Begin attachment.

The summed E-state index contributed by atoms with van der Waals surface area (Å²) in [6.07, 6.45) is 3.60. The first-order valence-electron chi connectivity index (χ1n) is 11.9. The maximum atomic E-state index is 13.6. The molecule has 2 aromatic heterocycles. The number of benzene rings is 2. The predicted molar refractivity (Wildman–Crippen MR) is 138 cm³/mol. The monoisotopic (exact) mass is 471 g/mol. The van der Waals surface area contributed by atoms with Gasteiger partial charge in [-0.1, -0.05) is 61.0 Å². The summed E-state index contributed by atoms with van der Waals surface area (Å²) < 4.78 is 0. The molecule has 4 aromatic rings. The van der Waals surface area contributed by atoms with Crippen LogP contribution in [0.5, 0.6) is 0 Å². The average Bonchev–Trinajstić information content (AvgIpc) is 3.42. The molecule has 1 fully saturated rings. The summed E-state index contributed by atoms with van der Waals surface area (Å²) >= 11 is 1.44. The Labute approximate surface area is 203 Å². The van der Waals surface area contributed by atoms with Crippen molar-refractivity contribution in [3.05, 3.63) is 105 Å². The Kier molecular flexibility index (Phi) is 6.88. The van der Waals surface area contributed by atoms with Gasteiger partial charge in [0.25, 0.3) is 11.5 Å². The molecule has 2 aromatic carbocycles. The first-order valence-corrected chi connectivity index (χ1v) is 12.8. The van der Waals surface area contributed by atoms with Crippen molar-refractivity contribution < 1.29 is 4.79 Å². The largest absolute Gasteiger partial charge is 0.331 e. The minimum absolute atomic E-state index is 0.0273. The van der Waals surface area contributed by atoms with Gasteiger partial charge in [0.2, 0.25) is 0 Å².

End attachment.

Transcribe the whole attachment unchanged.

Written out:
The summed E-state index contributed by atoms with van der Waals surface area (Å²) in [6.07, 6.45) is 3.60. The first-order valence-electron chi connectivity index (χ1n) is 11.9. The maximum atomic E-state index is 13.6. The molecule has 2 aromatic heterocycles. The number of benzene rings is 2. The predicted molar refractivity (Wildman–Crippen MR) is 138 cm³/mol. The monoisotopic (exact) mass is 471 g/mol. The van der Waals surface area contributed by atoms with Gasteiger partial charge in [-0.1, -0.05) is 61.0 Å². The summed E-state index contributed by atoms with van der Waals surface area (Å²) < 4.78 is 0. The molecule has 4 aromatic rings. The van der Waals surface area contributed by atoms with Crippen LogP contribution in [0.5, 0.6) is 0 Å². The average Bonchev–Trinajstić information content (AvgIpc) is 3.42. The molecule has 1 fully saturated rings. The summed E-state index contributed by atoms with van der Waals surface area (Å²) >= 11 is 1.44. The Labute approximate surface area is 203 Å². The van der Waals surface area contributed by atoms with Crippen molar-refractivity contribution in [3.05, 3.63) is 105 Å². The Kier molecular flexibility index (Phi) is 6.88. The van der Waals surface area contributed by atoms with Gasteiger partial charge in [0.25, 0.3) is 11.5 Å². The molecule has 2 aromatic carbocycles. The first-order valence-corrected chi connectivity index (χ1v) is 12.8. The van der Waals surface area contributed by atoms with Crippen molar-refractivity contribution < 1.29 is 4.79 Å². The largest absolute Gasteiger partial charge is 0.331 e. The minimum absolute atomic E-state index is 0.0273. The van der Waals surface area contributed by atoms with Gasteiger partial charge in [0.2, 0.25) is 0 Å².